Tribeca remains the most expensive neighborhood in which to buy a home anywhere in New York, even after dwellings there have lost almost one-third of their value in the last year, according to a new report from PropertyShark, a real estate web site and search engine that tracks sales and price data.
The analysis finds that the median home price in Tribeca during the first quarter of 2018 (based on 50 sales) was $3.57 million, making it the priciest community anywhere in New York. More noteworthy, perhaps, was the observation that apartments and townhouses in Tribeca had dropped in price by 30 percent since the same period one year ago.
Elsewhere in Lower Manhattan, the Financial District ranked 21 on PropertyShark’s list, with a median price of $1.13 million, based on 64 homes sold in the first quarter. FiDi suffered a similar price decline to Tribeca’s, with homes fetching 30 percent less than they did 12 months earlier.
Battery Park City polled 22 in the rankings, with a median price of $1.12 million, based on 35 units sold in January, February, and March of this year. But Battery Park City contrasted markedly with Tribeca and FiDi in one, key respect: In this community, prices held steady, and actually appreciated slightly, rising by six percent from one year ago.
A pair of separate reports, issued last week, paint a more detailed picture of home prices Downtown. One, by the Corcoran Group documented that 100 sales closed in Lower Manhattan during the first quarter of 2018, a drop of 49 percent from the same period one year ago, while inventory has grown by 12 percent, to 404 available apartments. Given the slackening demand and sluggish current pace of sales, this amounts nearly to an eight-month supply. The apartments that did sell spent an average of 109 days on the market, and commanded a median price of $1.206 million, a drop of 15 percent. The average price per square foot fell by 13 percent, to $1,444.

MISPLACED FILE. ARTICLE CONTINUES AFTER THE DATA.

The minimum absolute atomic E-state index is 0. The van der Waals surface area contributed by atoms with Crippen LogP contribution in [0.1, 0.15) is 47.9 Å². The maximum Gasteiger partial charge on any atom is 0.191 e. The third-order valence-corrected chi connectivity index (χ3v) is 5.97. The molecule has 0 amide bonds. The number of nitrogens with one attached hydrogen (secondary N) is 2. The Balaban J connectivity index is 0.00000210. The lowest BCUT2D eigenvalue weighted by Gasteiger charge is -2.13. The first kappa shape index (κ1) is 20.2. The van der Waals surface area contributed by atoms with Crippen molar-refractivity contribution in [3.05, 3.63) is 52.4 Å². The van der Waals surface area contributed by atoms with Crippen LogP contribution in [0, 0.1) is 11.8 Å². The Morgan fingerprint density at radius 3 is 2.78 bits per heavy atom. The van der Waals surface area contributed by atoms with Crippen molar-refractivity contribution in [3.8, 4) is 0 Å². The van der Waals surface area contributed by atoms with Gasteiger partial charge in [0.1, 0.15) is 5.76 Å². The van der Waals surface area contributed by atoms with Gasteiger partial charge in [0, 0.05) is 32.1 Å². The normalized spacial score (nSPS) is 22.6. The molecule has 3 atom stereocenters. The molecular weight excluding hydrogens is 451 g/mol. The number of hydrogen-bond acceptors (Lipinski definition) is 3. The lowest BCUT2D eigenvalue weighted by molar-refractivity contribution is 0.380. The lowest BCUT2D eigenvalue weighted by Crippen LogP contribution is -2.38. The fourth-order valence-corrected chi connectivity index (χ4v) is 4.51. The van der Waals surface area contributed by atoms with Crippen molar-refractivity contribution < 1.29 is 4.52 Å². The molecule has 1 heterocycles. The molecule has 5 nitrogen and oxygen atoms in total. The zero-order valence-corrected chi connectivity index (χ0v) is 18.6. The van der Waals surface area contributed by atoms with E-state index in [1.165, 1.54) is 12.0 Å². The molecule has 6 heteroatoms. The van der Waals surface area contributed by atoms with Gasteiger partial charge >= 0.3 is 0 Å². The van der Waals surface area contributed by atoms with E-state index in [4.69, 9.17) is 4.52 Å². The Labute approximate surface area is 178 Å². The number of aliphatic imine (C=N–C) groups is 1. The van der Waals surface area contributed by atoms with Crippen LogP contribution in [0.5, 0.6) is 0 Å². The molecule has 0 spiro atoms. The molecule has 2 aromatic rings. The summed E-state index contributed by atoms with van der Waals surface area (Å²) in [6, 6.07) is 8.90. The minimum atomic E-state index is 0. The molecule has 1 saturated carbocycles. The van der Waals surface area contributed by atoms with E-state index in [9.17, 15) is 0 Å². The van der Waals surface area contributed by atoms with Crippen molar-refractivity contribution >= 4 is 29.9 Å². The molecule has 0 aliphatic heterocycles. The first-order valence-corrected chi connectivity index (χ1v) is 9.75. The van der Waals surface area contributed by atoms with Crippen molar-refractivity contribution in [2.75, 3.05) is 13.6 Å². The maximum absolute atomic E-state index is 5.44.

An analysis by Stribling & Associations found that in Lower Manhattan overall, median condominium prices declined by 20 percent from one year ago, while the average price fell 19 percent to $1.48 million. At the same time, the average price per square foot contracted by 12 percent to $1,373. The average price for condos dropped by 19 percent, to $1.478 million.
The Stribling report also noted that the combined area of Battery Park City and the Financial District was Manhattan’s slowest moving market in the first quarter of 2018, with only 14 percent of properties that sold entering contract within the first 29 days, while 16 percent took more than 180 days.
“The real estate market in Battery Park City is consistently robust, favoring buyers at the present time,” observes Jonathan Jossen, a broker who specializes in Lower Manhattan, and is affiliated with the Level Group. “My clients from six months ago are coming back into the market and taking advantage of the lower prices, buying apartments at a ten to 15 percent discount to three years ago. For people wanting to buy in Battery Park City, this could be the time to take a long hard look.”